Debunking 4 Common Myths about Measurement-Based Care in Behavioral Health

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By Britta Nordstrom, Senior Marketing Specialist

Liz Jones

“MBC without shared collaboration is futile and, frankly, not MBC.”

Liz Jones – VP, Clinical Strategy

Measurement-based care (MBC) is an approach that emphasizes the standardized use of data and routine measurement tools to inform and guide the delivery of behavioral health care. The MBC process has been around for decades, but it is still significantly underutilized in the behavioral health space. Despite positive published evidence supporting its use, fewer than 20% of behavioral health clinicians integrate it into their practice because of implementation barriers and misinformation.  

In our recent webinar, Liz Jones (Vice President, Clinical Strategy) and Dr. Adam Ligas (Medical Director) discussed the barriers to adoption and dispelled many of the myths surrounding MBC.  

Common Measurement-Based Care Myths

  1. Completing assessments is a burden. 
    Many care providers perceive that the assessment and feedback informed care process as experienced negatively by patients, yet patient feedback is widely positive regarding assessments and MBC.

    “Providers aren’t going to engage fully in interventions where they don’t believe it’s going to benefit their client,” said Liz Jones. “And if they’re in a health care system that utilizes or forces MBC, lack of provider buy-in can lead to an ‘MBC-lite’ approach, where providers get the assessment completed but without the collaboration and feedback loop with the patient. MBC without shared collaboration is futile and, frankly, not MBC.”  

    The perspectives of providers and patients about MBC are integral to the fundamental adoption and continued expansion in the health care space. Improving the integration of MBC into the routine clinical practice can help both patients and providers understand and see the value of it. 
  2. Incorporating MBC creates administrative challenges.
    “The original implementation of MBC was pen and paper, which presented some challenges, but the evolution of technology today has significantly alleviated this burden,” said Dr. Ligas.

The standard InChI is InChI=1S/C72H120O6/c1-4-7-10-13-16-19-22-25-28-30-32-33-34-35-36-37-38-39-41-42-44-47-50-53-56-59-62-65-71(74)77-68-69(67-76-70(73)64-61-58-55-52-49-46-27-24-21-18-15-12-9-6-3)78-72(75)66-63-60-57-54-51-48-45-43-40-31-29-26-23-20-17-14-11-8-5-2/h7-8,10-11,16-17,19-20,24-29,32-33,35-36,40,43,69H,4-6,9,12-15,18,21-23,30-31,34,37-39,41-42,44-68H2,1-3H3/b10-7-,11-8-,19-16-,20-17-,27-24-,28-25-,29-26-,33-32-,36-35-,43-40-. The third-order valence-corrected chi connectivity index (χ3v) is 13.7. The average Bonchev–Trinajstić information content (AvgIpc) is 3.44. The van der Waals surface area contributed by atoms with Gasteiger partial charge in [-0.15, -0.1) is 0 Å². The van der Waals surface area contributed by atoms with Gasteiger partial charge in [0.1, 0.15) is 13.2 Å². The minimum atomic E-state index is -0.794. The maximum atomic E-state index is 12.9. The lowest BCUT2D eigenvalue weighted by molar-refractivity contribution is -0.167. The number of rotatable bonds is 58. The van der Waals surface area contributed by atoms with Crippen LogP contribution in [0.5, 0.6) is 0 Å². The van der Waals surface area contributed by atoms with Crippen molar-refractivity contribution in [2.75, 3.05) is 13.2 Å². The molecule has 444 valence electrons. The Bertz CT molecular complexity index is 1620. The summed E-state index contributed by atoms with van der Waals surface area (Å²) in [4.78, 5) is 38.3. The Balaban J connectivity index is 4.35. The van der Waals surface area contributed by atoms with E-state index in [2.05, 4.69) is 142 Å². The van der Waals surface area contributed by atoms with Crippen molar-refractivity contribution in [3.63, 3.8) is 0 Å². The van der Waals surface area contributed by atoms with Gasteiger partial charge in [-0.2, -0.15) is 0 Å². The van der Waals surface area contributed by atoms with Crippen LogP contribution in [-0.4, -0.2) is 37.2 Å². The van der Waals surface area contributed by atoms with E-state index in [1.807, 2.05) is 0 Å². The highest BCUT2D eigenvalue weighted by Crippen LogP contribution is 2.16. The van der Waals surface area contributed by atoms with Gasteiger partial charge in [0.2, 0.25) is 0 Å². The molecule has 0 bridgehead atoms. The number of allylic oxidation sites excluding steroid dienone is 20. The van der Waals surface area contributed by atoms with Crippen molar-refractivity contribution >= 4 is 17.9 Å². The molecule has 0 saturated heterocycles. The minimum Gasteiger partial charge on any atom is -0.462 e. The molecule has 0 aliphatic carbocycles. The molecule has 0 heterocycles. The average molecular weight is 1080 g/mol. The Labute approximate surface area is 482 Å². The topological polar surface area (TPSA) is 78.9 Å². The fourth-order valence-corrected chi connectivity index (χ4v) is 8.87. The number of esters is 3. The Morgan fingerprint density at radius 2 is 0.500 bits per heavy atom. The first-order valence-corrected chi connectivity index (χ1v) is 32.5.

Technology today decreases administrative burden as it becomes a part of treatment rather than an ancillary component. MBC tools can now be infused into clinical practice in a way that allows providers to obtain critical patient information effectively and efficiently. Many models, including Lucet’s, leverage EHR integrations so assessments can be delivered digitally to patients with treatment insights delivered to providers in their existing practice management and health record system. Providers can then leverage this information in a way that is elevating, escalating and aimed at improving patient outcomes.  
  3. Payers don’t have the infrastructure to scale MBC within their provider network.
    Payers face challenges in obtaining and enabling MBC data at scale, needing to be intentional and thoughtful. A significant challenge is the variability in provider models, adoption rates and the scales used. Payers can incentivize MBC adoption through structured payment models, but need to enable integrations and diverse data sharing strategies to ensure they can meet needs and capabilities across provider segments.

    Successful MBC implementation requires cross-functional collaboration among provider teams, quality assurance, consumer experience, clinical research, compliance, data analytics and robust technology infrastructure for data integration. This infrastructure can drive both short- and long-term improvements in patient outcomes and provider engagement. 
  4. MBC tools aren’t relevant across caseloads and don’t account for variation in clinical presentation.
    Providers need a clear understanding of MBC tools, their benefits and their limitations. Assessing a patient’s overall acuity, including symptom severity and functionality, is crucial. This comprehensive view informs treatment plans to improve both how patients feel and function.  

    “A complementary set of MBC tools is needed to capture the full spectrum of patient severity across various diagnoses, ages and functional levels, including comorbidities,” said Dr. Ligas.

    Patients often present with issues across multiple domains, and MBC tools which address whole-person, global acuity and distress help assess and address these domains, driving meaningful treatment improvements. 
Adam Ligas, MD

“A complementary set of MBC tools is needed to capture the full spectrum of patient severity across various diagnoses, ages and functional levels, including comorbidities.”

Adam Ligas, MD – Medical Director

How can we eliminate barriers to MBC adoption?

Lucet’s platform addresses MBC hesitancy by providing real-time reports, trends and alerts that are shown in a user-friendly patient dashboard. This alleviates the traditional burden of completing assessments and allows for seamless implementation through electronic health record integrations.  

Lucet’s Behavioral Health Index (BHI®), paired with data from our suite of MBC tools built around on-going assessments, informs a provider’s treatment options without replacing clinical judgement. It provides an overall severity score which can help guide a comprehensive, humanistic picture of patient progress and help inform shared collaboration and treatment planning. These mitigations increase cost savings by delivering reliable and valid indicators of acuity to providers, resulting in better patient outcomes. 

Stay tuned for more Lucet Webinars with our experts and valued partners. 

Liz Jones is vice president of clinical strategy, Dr. Adam Ligas is a medical director, and Britta Nordstrom is a senior marketing specialist at Lucet, The Behavioral Health Optimization Company.

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